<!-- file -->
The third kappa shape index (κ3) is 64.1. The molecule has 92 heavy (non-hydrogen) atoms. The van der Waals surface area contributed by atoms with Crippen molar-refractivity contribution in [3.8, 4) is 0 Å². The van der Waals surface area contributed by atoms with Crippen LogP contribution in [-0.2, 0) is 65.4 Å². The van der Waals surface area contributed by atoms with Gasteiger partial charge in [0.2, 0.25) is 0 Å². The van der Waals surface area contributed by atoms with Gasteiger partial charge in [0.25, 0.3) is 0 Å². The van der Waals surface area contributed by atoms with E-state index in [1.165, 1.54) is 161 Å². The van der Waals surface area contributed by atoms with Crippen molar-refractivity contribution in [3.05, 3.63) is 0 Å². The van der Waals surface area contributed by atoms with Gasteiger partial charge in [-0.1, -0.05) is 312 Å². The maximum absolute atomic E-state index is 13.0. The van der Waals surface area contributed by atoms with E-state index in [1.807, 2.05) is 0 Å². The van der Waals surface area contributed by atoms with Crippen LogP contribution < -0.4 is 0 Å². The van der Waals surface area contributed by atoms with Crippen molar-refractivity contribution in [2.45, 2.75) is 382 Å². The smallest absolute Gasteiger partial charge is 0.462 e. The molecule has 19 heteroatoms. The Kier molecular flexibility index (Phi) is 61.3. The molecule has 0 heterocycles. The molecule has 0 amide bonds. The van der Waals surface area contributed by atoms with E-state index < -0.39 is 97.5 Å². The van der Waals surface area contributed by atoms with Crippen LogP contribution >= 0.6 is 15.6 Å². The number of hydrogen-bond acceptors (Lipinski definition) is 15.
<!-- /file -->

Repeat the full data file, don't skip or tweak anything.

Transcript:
The third kappa shape index (κ3) is 64.1. The molecule has 92 heavy (non-hydrogen) atoms. The van der Waals surface area contributed by atoms with Crippen molar-refractivity contribution in [3.8, 4) is 0 Å². The van der Waals surface area contributed by atoms with Crippen LogP contribution in [-0.2, 0) is 65.4 Å². The van der Waals surface area contributed by atoms with Gasteiger partial charge in [0.2, 0.25) is 0 Å². The van der Waals surface area contributed by atoms with Gasteiger partial charge in [0.25, 0.3) is 0 Å². The van der Waals surface area contributed by atoms with E-state index in [1.165, 1.54) is 161 Å². The van der Waals surface area contributed by atoms with Crippen molar-refractivity contribution in [3.05, 3.63) is 0 Å². The van der Waals surface area contributed by atoms with Gasteiger partial charge in [-0.1, -0.05) is 312 Å². The maximum absolute atomic E-state index is 13.0. The van der Waals surface area contributed by atoms with E-state index in [1.807, 2.05) is 0 Å². The van der Waals surface area contributed by atoms with Crippen LogP contribution < -0.4 is 0 Å². The van der Waals surface area contributed by atoms with Crippen molar-refractivity contribution in [2.45, 2.75) is 382 Å². The smallest absolute Gasteiger partial charge is 0.462 e. The molecule has 19 heteroatoms. The Kier molecular flexibility index (Phi) is 61.3. The molecule has 0 heterocycles. The molecule has 0 amide bonds. The van der Waals surface area contributed by atoms with E-state index < -0.39 is 97.5 Å². The van der Waals surface area contributed by atoms with Crippen LogP contribution >= 0.6 is 15.6 Å². The number of hydrogen-bond acceptors (Lipinski definition) is 15.